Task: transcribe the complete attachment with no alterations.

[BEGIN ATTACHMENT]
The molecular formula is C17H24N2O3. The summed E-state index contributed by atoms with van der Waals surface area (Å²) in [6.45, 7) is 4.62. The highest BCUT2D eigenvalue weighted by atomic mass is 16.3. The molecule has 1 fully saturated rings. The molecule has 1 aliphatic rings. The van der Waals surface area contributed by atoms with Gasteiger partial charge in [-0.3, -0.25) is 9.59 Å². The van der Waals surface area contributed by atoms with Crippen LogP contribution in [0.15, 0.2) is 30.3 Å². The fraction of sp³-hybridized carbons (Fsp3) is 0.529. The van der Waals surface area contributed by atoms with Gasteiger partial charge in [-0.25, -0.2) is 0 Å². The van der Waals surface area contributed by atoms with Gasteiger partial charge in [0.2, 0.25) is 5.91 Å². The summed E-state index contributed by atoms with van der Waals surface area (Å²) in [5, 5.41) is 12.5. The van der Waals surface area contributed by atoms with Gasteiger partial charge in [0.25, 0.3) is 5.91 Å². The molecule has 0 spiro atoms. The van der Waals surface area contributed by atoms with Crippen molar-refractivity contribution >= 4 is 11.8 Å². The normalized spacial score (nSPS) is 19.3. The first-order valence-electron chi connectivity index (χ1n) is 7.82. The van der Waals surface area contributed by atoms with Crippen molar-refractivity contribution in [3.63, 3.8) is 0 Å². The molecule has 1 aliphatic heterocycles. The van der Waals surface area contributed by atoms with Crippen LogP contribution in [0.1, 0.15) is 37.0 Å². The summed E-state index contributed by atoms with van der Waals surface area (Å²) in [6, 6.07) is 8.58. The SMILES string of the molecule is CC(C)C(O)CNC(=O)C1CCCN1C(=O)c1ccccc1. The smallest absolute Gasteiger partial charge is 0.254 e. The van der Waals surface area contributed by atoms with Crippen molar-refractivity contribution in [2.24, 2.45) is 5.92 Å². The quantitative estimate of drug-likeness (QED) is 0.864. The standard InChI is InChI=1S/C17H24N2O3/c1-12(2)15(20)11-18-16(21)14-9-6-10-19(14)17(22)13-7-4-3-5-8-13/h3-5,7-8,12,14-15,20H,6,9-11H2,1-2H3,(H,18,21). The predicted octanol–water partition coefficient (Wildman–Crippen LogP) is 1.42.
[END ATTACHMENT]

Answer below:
The molecular formula is C17H24N2O3. The summed E-state index contributed by atoms with van der Waals surface area (Å²) in [6.45, 7) is 4.62. The highest BCUT2D eigenvalue weighted by atomic mass is 16.3. The molecule has 1 fully saturated rings. The molecule has 1 aliphatic rings. The van der Waals surface area contributed by atoms with Gasteiger partial charge in [-0.3, -0.25) is 9.59 Å². The van der Waals surface area contributed by atoms with Crippen LogP contribution in [0.15, 0.2) is 30.3 Å². The fraction of sp³-hybridized carbons (Fsp3) is 0.529. The van der Waals surface area contributed by atoms with Gasteiger partial charge in [-0.25, -0.2) is 0 Å². The van der Waals surface area contributed by atoms with Gasteiger partial charge in [0.2, 0.25) is 5.91 Å². The summed E-state index contributed by atoms with van der Waals surface area (Å²) in [5, 5.41) is 12.5. The van der Waals surface area contributed by atoms with Gasteiger partial charge in [0.25, 0.3) is 5.91 Å². The molecule has 0 spiro atoms. The van der Waals surface area contributed by atoms with Crippen molar-refractivity contribution >= 4 is 11.8 Å². The normalized spacial score (nSPS) is 19.3. The first-order valence-electron chi connectivity index (χ1n) is 7.82. The van der Waals surface area contributed by atoms with Crippen molar-refractivity contribution in [3.63, 3.8) is 0 Å². The molecule has 1 aliphatic heterocycles. The van der Waals surface area contributed by atoms with Crippen LogP contribution in [0.1, 0.15) is 37.0 Å². The summed E-state index contributed by atoms with van der Waals surface area (Å²) in [6, 6.07) is 8.58. The SMILES string of the molecule is CC(C)C(O)CNC(=O)C1CCCN1C(=O)c1ccccc1. The smallest absolute Gasteiger partial charge is 0.254 e. The van der Waals surface area contributed by atoms with Crippen molar-refractivity contribution in [2.24, 2.45) is 5.92 Å². The quantitative estimate of drug-likeness (QED) is 0.864. The standard InChI is InChI=1S/C17H24N2O3/c1-12(2)15(20)11-18-16(21)14-9-6-10-19(14)17(22)13-7-4-3-5-8-13/h3-5,7-8,12,14-15,20H,6,9-11H2,1-2H3,(H,18,21). The predicted octanol–water partition coefficient (Wildman–Crippen LogP) is 1.42.